I recently came across a post on Instagram that said, “If it’s not a yes, it’s a no.” It reminded me of a concept I love called “the full-bodied yes.”
As teachers, we say “yes” a lot. We say “yes” to students who need extra help after school. We say “yes” to our colleagues who need extra support during our prep period. We say “yes” to chaperoning prom, to after-school parent conferences, to grading papers over the weekend, to writing new curriculum, and the list goes on (you know what I mean, teachers!)
But, how often do we say “yes” when we really mean, “I’m not sure,” or “no” ? Or, how often do we say “yes” when what we mean is, “I really can’t fathom adding anther thing to my plate, but I know you need it and you expect me to give it and I don’t want to deal with disappointed you or making you upset.”
More often that not, I imagine. (My job is to support teachers is not doing this, and yes, I still do it, too).
So, the concept of the full-bodied yes. Part of what we do at The Teaching Well is help teachers get in touch with their bodies. We support nutrition, mindfulness, self-reflection and self-awareness for many reasons. But one of the reasons we do that is because we need to be able to feel our bodies say “yes” and “no.” Our bodies are actually very intelligent life forms, and they give us an incredible amount of information if we allow them to.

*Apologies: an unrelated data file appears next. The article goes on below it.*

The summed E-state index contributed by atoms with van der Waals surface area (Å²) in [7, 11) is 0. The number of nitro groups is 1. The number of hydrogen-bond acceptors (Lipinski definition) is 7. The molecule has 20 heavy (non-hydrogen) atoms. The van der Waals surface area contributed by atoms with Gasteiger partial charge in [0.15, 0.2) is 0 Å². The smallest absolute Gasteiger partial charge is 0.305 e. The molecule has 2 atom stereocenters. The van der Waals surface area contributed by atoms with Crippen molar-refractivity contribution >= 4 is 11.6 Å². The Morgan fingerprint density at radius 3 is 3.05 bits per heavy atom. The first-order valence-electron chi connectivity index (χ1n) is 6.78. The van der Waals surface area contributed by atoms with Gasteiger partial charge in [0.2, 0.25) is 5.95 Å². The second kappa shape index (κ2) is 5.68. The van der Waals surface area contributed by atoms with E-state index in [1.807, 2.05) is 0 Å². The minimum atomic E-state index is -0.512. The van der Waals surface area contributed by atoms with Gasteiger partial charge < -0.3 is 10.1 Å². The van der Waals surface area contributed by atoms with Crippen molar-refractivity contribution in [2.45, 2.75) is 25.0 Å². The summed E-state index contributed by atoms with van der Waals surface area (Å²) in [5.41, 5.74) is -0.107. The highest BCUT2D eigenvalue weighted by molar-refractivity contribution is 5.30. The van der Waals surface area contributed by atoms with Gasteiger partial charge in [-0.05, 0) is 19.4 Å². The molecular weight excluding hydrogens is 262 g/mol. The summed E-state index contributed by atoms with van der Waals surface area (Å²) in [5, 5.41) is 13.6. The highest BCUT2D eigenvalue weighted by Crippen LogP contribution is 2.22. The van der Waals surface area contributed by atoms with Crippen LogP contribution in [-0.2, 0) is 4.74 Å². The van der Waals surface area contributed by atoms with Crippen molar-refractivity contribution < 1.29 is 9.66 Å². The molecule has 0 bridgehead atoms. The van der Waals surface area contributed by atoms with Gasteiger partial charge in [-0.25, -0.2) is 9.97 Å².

When someone asks you to do something, see how your body feels when you say “yes.” Does it feel excited, giddy, purposeful, joyful, full, peaceful, energized, calm? Or, does it feel anxious, tired, tight, fearful, heavy, resentful and weighed down?
Though we may feel that it’s always best to say yes, it really isn’t. If we say yes when we mean no, we set ourselves up for resentment, exhaustion and burn-out.
Next time you get the opportunity to say “yes” or “no,” at school or at home, try to pause and check in with your body first. Listen to the message it’s giving you. Then, take a deep breath and answer with either a full-bodied “yes”, or another truthful statement like “no” or “I’m not sure.”
It’s not easy at first, but healthy self-awareness and honest communication are essential to sustainable school sites. Try it—just once, and see what happens. Start to tap your well within, and watch how life at school changes.
(Director of the Los Angeles region)